Tuesday, June 19, 2007 - 2:35 PM
Ponderosa Pines (Boise Centre on the Grove)
405

Fertile Island Degradation Following Western Juniper Cutting

Chris Miwa, Oregon State University, Corvallis, OR and Ron Reuter, Oregon State University Cascade Campus, Bend, OR.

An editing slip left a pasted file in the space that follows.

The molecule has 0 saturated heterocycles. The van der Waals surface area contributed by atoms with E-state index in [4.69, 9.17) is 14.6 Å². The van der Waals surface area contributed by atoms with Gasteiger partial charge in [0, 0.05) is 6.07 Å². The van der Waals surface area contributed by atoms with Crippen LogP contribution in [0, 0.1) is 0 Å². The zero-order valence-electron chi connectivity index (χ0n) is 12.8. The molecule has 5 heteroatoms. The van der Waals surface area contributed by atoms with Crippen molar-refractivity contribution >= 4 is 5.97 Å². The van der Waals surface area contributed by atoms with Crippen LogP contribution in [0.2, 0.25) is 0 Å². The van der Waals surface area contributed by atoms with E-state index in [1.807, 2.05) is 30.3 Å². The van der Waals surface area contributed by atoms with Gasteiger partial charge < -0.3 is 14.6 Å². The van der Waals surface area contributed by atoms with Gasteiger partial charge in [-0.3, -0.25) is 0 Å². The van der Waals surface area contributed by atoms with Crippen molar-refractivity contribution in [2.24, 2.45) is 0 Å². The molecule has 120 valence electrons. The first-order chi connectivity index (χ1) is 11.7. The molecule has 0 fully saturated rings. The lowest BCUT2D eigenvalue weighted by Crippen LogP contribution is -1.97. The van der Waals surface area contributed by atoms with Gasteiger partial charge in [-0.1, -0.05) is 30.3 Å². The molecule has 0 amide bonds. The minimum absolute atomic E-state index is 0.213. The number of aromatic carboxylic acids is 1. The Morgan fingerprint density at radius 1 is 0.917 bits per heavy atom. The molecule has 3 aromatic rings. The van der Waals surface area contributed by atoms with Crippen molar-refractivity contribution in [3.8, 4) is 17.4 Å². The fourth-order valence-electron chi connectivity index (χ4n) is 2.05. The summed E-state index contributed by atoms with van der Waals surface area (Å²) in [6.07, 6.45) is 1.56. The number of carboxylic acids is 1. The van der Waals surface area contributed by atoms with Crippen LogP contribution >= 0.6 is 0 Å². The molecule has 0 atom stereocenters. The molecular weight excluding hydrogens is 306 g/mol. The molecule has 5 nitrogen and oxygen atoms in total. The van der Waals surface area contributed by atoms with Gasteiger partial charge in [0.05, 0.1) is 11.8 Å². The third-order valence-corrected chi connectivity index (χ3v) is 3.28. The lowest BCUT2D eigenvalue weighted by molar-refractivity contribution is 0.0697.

Western juniper (Juniperus occidentalis) cover has more than doubled within the last century and currently occupies over 9 million acres in the Intermountain West. Encroachment has altered the spatial distribution of soil nutrients and plants in these systems, forming nutrient enriched ‘fertile islands,' under tree canopies. The purpose of this study was to determine the persistence of fertile island characteristics after restoration treatment (tree removal). The study site was a BLM grazing allotment in Eastern Oregon where trees had been cut 1 ,8 and 15 years ago. In each age class juniper stumps were randomly selected for sampling. At each stump three radial transects, set at 120º from each other, were marked and soil cores were collected to 5-cm depth at distances of 50, 100, 150 and 300-cm from the stump then combined to a single composite sample per distance class. Samples were analyzed for total C and N, soluble P, K, Ca, Fe, Si, Al and Na, inorganic NH4 and NO3 and moisture. Preliminary data show that fertile islands persisted to 15 years post canopy removal for total C and N while accumulations of Ca, P, K and NO3 degraded within 8 years. Soil moisture content did not vary between canopy and interspace zones. In semi-arid and arid systems where N availability is considered to be the most limiting plant nutrient, western juniper fertile islands can be a preferred safe spot for seedling establishment. The persistence of these fertile islands should be taken into account for restoration purposes, such as seeding of forbs and grasses. Further work is needed to determine if these resource islands encourage or inhibit regrowth of native forbs and grasses.